Author’s Guild Lawsuit

The Author’s Guild has become quite litigious in recent years.  The Guild’s lawsuit against Google for its Google Books project continues, and will go to trial sometime next year.  Meanwhile, the Guild, along with Australian and Canadian authors’ organizations and eight individual authors, has filed another high-profile lawsuit, this time against the HathiTrust, a partnership of major research institutions and libraries.  The suit, filed in New York federal court in September, alleges that the Hathi Trust’s digitization, archiving, and copying of copyrighted works (mostly scanned originally by Google and sent to HathiTrust libraries as part of the Google Books project) isn’t fair use, and therefore constitutes copyright infringement.

In addition – and perhaps the real target of the lawsuit – the plaintiffs allege that the HathiTrust’s Orphan Works Project also violates copyright law.  That project investigates author and publisher information available about a book, and if the author cannot be located and the book is unavailable, considers it a candidate for digital inclusion in the library, making it available to library patrons without charge.

If the Guild had sued only to stop the Orphan Works Project, the federal court could decide that the Guild lacked legal “standing” to bring the lawsuit, because none of the Guild members are authors of orphan works and thus would be harmed by the project.  By also alleging that digitization of non-orphan works was infringing (ala the Google Books lawsuit), the plaintiffs hope to avoid the standing issue.

So what exactly are orphan works?  Simply, any work whose copyright owner cannot be located – often because the author has died and his heirs can’t be found, or the author has disappeared.  Under current U.S. law, orphan works may not be used by anyone because, whether the author is known or not, the works still are protected by copyright.  Legislation was introduced in Congress in 2008 that, if it had passed, would have allowed limited use in certain situations.  (Don’t confuse orphan works with work in the public domain, which are those whose copyright has expired, or were not subject to copyright in the first place, such as certain government publications).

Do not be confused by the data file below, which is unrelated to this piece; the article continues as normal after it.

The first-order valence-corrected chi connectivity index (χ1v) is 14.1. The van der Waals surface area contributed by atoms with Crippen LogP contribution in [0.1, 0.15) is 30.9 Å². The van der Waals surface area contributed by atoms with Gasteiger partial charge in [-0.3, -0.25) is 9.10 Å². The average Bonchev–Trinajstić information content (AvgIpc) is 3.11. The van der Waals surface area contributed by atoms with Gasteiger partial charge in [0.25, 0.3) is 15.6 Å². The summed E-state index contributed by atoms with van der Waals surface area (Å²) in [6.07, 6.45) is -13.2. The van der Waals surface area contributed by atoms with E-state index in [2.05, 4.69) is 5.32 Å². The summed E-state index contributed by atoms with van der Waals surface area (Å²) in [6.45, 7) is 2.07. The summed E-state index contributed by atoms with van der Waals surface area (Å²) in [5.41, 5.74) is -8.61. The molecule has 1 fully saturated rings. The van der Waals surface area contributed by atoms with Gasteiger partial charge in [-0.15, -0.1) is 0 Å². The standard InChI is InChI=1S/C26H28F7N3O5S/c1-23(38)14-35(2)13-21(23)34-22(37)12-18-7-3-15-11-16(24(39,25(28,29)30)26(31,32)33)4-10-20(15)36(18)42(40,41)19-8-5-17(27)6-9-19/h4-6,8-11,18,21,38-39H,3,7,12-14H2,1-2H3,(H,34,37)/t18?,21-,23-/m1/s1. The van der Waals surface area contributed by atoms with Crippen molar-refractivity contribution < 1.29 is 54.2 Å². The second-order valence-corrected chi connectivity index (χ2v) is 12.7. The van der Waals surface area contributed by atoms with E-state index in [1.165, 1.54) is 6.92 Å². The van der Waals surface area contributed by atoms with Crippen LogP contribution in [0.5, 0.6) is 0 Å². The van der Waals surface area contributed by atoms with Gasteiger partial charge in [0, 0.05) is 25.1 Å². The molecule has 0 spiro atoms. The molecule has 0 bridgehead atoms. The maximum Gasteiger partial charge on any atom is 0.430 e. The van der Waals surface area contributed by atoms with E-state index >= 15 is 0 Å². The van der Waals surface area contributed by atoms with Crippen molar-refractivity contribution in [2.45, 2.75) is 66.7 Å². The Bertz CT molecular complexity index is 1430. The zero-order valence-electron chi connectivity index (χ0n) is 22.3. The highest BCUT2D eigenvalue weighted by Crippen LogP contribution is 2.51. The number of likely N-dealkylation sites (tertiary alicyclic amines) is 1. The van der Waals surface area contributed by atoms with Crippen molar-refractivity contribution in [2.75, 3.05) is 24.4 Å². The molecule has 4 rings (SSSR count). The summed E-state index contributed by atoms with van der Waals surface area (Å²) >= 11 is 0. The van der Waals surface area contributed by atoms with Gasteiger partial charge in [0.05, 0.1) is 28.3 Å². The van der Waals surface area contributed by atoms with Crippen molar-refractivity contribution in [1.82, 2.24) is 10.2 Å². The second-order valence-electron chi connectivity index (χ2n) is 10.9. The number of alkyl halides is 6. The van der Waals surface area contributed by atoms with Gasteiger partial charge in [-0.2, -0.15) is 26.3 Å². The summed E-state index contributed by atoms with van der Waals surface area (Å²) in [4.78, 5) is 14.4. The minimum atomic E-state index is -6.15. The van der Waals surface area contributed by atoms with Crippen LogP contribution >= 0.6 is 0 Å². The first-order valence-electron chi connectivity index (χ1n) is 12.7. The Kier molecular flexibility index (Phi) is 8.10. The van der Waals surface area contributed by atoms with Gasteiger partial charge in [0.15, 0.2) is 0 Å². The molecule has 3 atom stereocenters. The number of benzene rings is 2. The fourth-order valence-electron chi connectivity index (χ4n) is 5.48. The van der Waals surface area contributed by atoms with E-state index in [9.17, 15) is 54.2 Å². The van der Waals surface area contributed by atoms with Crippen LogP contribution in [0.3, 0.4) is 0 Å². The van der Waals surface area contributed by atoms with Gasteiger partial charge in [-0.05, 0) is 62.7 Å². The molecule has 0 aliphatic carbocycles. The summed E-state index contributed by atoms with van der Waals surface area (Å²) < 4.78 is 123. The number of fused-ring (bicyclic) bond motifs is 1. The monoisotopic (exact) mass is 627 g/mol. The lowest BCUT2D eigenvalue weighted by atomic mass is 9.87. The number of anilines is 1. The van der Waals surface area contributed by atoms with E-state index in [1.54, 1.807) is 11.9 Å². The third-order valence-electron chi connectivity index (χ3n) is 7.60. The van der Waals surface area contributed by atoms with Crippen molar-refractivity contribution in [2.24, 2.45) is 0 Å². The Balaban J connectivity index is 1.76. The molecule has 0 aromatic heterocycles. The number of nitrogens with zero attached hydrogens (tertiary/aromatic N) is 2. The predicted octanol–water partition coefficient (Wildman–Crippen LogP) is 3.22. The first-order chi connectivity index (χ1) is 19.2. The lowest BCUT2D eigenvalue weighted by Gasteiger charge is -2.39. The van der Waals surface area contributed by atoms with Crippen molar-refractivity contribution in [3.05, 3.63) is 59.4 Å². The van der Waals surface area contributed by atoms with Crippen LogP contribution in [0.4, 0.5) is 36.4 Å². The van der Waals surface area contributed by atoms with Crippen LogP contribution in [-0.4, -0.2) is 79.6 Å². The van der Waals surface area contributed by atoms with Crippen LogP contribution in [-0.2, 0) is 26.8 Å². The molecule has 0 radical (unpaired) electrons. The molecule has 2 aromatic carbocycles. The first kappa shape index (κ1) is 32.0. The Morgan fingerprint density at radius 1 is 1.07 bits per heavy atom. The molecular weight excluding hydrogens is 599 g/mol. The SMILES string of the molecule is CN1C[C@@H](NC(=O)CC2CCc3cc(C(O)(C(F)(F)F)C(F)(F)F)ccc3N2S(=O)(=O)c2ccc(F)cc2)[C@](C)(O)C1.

Orphan works have multiplied dramatically in recent years because of the increase in copyright terms (from 26 years in most of the 20th century, to the current term of life plus 70 years) and because the 1976 Copyright Act provided that copyright is automatic upon creation, without the need to register.  The problem of orphan works is especially acute for documentarian film makers, librarians, and archivists who are barred from using otherwise useful manuscripts, books, film footage, and audio recordings — thus, the HathiTrust’s Orphan Book project.

Some commentators view the Project as a deliberate attempt by the libraries to test the boundaries of copyright law, especially in light of the embryonic Digital Public Library of America (http://cyber.law.harvard.edu/dpla/Main_Page).  If so, the Guild’s lawsuit could be the first salvo in a battle between authors and libraries.

© 2011 Daniel Steven

 

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